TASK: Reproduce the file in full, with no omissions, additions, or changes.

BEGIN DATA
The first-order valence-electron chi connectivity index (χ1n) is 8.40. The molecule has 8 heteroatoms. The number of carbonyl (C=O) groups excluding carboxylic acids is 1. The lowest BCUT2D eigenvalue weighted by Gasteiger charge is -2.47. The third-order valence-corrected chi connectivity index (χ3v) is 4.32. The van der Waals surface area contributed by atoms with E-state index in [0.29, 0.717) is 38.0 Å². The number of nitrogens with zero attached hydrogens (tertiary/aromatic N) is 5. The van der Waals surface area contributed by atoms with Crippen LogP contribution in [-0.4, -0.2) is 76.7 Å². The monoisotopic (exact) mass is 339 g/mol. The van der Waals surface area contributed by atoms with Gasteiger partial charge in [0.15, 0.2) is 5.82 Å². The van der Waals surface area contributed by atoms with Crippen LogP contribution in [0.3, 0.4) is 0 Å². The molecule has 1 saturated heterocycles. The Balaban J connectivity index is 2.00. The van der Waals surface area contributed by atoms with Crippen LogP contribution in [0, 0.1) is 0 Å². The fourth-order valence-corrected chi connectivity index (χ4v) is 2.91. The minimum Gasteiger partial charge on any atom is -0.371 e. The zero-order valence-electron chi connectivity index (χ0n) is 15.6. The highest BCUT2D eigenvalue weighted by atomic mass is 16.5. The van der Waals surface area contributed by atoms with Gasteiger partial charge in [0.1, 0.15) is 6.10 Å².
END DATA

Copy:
The first-order valence-electron chi connectivity index (χ1n) is 8.40. The molecule has 8 heteroatoms. The number of carbonyl (C=O) groups excluding carboxylic acids is 1. The lowest BCUT2D eigenvalue weighted by Gasteiger charge is -2.47. The third-order valence-corrected chi connectivity index (χ3v) is 4.32. The van der Waals surface area contributed by atoms with E-state index in [0.29, 0.717) is 38.0 Å². The number of nitrogens with zero attached hydrogens (tertiary/aromatic N) is 5. The van der Waals surface area contributed by atoms with Crippen LogP contribution in [-0.4, -0.2) is 76.7 Å². The monoisotopic (exact) mass is 339 g/mol. The van der Waals surface area contributed by atoms with Gasteiger partial charge in [0.15, 0.2) is 5.82 Å². The van der Waals surface area contributed by atoms with Crippen LogP contribution in [0.3, 0.4) is 0 Å². The molecule has 1 saturated heterocycles. The Balaban J connectivity index is 2.00. The van der Waals surface area contributed by atoms with Crippen LogP contribution in [0, 0.1) is 0 Å². The fourth-order valence-corrected chi connectivity index (χ4v) is 2.91. The minimum Gasteiger partial charge on any atom is -0.371 e. The zero-order valence-electron chi connectivity index (χ0n) is 15.6. The highest BCUT2D eigenvalue weighted by atomic mass is 16.5. The van der Waals surface area contributed by atoms with Gasteiger partial charge in [0.1, 0.15) is 6.10 Å².